So this morning, I sat down at my desk thinking I might write something about how much I love the Internet—and not just because I did 80 percent of my Christmas shopping on it this year. That's one reason for my affection, but saying so would give the impression that I'm a shallow person. Not to mention lazy.
Anyway, I thought I'd start off in a sprightly manner with a quotation illustrating how, in the olden days, people wondered what home computers could possibly be used for. I vaguely remembered a suitably dopey line to that effect from an early Time magazine article about Steve Jobs—I'd seen it cited somewhere in the flood of stories that appeared after Jobs' death. I looked around for it briefly, but ran into Time's paywall, so I settled for this, which Google turned up on a quotation site: "There is no reason for any individual to have a computer in his home," said by Ken Olson, co-founder, Digital Equipment Corp., 1977.
Oh, the irony. Except that Olson didn't mean it: He was a smart guy who, in this case, was quoted out of context. He was talking about the idea of using a computer to control all the systems in a house, Jetsons-style. I discovered this when I popped over to his Wikipedia page. And, no, you won't hear any Wikipedia jokes from me. That thing rocks.
While I was at it, I looked up a painting by Caravaggio—his first version of the "Supper at Emmaus" (1601)—that I'd heard discussed on the radio while I was on my way back from the grocery store. Diane Rehm had said that you could see a Caravaggio on her talk show's website, which is considerate, but it made more sense just to type the name of the one I wanted into Google, click on the Wikipedia link (always conveniently situated at the top of the page)—and behold, there it was, along with Caravaggio's second, more-subdued treatment of the same subject in 1606. Needless to say, I pulled these show-offy dates from the Wikipedia entry, which was fine, but not nearly as interesting as what the author of a new Caravaggio biography had to say on the radio. So I ordered the book from Amazon.com. (Of course there's still a place for books—and other media help sell the good ones.)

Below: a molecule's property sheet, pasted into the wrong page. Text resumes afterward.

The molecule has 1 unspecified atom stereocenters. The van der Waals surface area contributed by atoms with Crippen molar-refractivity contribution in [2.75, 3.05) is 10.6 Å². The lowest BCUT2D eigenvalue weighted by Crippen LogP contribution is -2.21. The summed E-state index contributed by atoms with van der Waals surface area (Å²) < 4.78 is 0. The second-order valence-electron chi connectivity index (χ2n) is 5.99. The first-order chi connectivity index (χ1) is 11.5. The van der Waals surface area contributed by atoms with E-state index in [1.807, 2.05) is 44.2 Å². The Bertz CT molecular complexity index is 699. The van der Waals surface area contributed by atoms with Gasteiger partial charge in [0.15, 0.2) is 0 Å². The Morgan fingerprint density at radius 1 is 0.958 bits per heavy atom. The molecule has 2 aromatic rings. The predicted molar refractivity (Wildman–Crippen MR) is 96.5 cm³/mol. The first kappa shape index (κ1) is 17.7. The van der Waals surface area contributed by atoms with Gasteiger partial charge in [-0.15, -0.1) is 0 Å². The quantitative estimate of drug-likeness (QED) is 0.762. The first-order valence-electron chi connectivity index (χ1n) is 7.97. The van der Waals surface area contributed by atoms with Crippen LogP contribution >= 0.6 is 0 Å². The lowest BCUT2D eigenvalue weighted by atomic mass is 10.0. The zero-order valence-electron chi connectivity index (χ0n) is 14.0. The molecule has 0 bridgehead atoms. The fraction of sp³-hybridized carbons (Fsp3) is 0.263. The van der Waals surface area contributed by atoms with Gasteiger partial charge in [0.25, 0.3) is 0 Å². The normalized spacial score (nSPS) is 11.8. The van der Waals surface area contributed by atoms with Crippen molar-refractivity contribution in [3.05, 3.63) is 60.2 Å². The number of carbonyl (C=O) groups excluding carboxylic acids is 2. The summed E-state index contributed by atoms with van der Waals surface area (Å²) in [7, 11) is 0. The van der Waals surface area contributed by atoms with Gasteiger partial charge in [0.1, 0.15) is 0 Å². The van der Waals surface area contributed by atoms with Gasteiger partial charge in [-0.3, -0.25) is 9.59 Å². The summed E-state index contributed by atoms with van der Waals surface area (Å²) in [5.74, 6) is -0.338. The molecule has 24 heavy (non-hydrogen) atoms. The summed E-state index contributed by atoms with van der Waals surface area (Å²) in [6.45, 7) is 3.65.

What there is not as much of a place for is books and other old-school media that try to compete with the online experience. For example, I have recently been brushing up my (terrible) Italian by puzzling through articles on Wikipedia Italia, which, not surprisingly, has more and better entries on all things Italian than the Wikipedia in English. Reading these turns out to be pretty fantastic with Google Translate open in another tab, because you get to watch the translator work on an unfamiliar word or phrase as you type it in. And, of course, you can follow links and check out multiple photos of everything mentioned. It's a luxurious, gluttonous reading experience, one that a book—even a dual-language, illustrated one—couldn't come close to providing. I've always loved books with pictures and notes, and reading with all the illustrative and referential power of the Internet at my fingertips makes me very happy.
Here's why: I remember the dead-tree days really clearly. Many years ago, I first read Remembrance of Things Past during a summer on a fire lookout a couple of hours north of Globe. Marcel Proust loved art, and he mentions hundreds of paintings in the course of the novel, often comparing characters and landscapes to them—it's a sort of image-less illustrated narrative. All through that summer, I could only imagine what he meant when, say, a character sees a resemblance between a pregnant young maid and Giotto's fresco of Charity in the Arena Chapel in Padua.
Once I got back to town, I schlepped up to the fourth floor of the UA Main Library and hauled out a huge black-and-white double folio of images from the chapel, and I finally got to see what she looked like. That was then. Today, I—or a reader far from a major library—can type "giotto charity" into Google and see her almost instantly.
I just did it, for fun. I'm telling you, it's like a miracle.